By 2021, spending on smart city tech is forecast to hit $135 billion, according to the International Data Corporation.
Across the globe, smart city technology spending is anticipated to hit $80 billion this year, and grow to $135 billion by 2021, according to a new report from the International Data Corporation (IDC).
Cities are digitally transforming to improve environmental, financial, and social aspects of urban life. The IDC defines smart city development as the use of smart initiatives combined to leverage technology investments across an entire city, with common platforms increasing efficiency, data being shared across systems, and IT investments tied to smart missions.
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"Smart Cities have recently evolved from a collection of discrete flagship projects to a sizeable market opportunity that will drive significant technology investments in 2018 and beyond," said Serena Da Rold, program manager in IDC's customer insights and analysis group. "IDC believes that the strategic priorities we identified will drive digital transformation across cities of all sizes, but our research demonstrates that there can be significant differences in the focus of investments across regions. The new spending guide is a powerful tool to help vendors identify where the best opportunities lie for each specific use case now and over the next several years."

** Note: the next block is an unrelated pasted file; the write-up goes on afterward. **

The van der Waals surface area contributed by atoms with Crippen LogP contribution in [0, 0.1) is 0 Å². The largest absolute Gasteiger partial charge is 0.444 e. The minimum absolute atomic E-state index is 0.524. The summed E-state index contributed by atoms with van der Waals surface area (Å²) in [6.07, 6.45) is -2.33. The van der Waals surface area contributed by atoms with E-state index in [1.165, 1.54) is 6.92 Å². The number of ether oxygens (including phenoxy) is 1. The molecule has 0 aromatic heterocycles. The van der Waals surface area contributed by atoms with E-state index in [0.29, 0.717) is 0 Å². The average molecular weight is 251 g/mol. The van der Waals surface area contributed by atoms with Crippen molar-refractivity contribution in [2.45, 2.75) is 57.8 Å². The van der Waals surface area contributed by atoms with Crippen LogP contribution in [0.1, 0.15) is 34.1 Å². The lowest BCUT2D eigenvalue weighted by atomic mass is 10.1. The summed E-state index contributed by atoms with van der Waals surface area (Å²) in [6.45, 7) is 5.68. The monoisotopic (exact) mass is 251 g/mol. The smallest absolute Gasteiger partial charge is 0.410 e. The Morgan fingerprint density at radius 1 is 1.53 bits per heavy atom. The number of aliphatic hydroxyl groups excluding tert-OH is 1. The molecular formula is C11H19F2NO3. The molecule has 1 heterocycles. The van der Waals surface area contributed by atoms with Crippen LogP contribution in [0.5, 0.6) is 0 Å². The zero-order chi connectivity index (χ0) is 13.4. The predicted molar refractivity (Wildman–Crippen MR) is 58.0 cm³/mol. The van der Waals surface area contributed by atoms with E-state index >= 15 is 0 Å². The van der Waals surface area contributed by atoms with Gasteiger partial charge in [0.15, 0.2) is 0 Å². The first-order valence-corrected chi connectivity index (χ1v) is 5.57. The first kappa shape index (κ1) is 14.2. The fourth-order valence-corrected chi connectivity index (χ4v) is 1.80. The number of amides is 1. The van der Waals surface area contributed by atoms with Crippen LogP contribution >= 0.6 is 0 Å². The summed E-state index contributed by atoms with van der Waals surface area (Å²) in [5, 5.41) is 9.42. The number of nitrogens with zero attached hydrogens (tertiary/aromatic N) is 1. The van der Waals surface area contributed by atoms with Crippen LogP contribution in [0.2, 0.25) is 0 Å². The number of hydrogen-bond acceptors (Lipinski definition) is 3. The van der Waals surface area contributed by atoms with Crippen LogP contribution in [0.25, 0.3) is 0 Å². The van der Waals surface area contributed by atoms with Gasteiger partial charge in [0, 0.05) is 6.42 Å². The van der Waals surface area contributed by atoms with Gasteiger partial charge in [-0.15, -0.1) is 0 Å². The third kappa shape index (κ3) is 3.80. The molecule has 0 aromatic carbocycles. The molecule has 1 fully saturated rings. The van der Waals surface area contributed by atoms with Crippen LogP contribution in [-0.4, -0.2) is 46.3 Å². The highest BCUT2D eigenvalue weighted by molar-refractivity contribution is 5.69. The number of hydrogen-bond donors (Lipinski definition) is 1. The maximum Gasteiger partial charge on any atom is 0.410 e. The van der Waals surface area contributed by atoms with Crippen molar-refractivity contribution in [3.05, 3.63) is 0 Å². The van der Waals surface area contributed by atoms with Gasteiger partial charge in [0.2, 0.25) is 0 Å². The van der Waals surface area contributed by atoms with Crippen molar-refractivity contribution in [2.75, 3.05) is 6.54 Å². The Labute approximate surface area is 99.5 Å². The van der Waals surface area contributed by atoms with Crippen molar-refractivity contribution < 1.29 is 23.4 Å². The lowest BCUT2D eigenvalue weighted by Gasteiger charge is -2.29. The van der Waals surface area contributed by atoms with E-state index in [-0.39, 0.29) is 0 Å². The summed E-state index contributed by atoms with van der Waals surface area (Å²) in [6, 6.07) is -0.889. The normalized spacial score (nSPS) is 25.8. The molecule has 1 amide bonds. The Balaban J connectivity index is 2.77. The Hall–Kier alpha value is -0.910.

This year, IDC projects the focus of smart initiatives will be intelligent transportation, data-driven public safety, and resilient energy and infrastructure. The two largest use cases, when measured by worldwide spending, are intelligent traffic and transit and fixed visual surveillance, followed by smart outdoor lighting and environmental monitoring.
The priorities shift depending on the region, however. Intelligent traffic and transit are expected to be the top priorities for investments in the US, Japan, and Western Europe. In China, fixed visual surveillance will be the leading use case, and it is the second largest in the US. In Japan, environmental monitoring will be more important than fixed visual surveillance, according to the IDC report.
Ruthbea Yesner, vice president of IDC government insights and smart cities programs, said, "IDC has a truly innovative approach to size the global Smart City market by identifying 41 key use cases that will have the most impact on local government over the next three years, and sizing and forecasting their growth. This approach provides technology suppliers with a detailed look at the opportunity in cities and offers a view into niche areas as well as broad market solutions."
The US will experience the larger smart city tech market, with spending forecast to reach $22 billion this year. China will be second with spending at nearly $21 billion, according to the IDC report.
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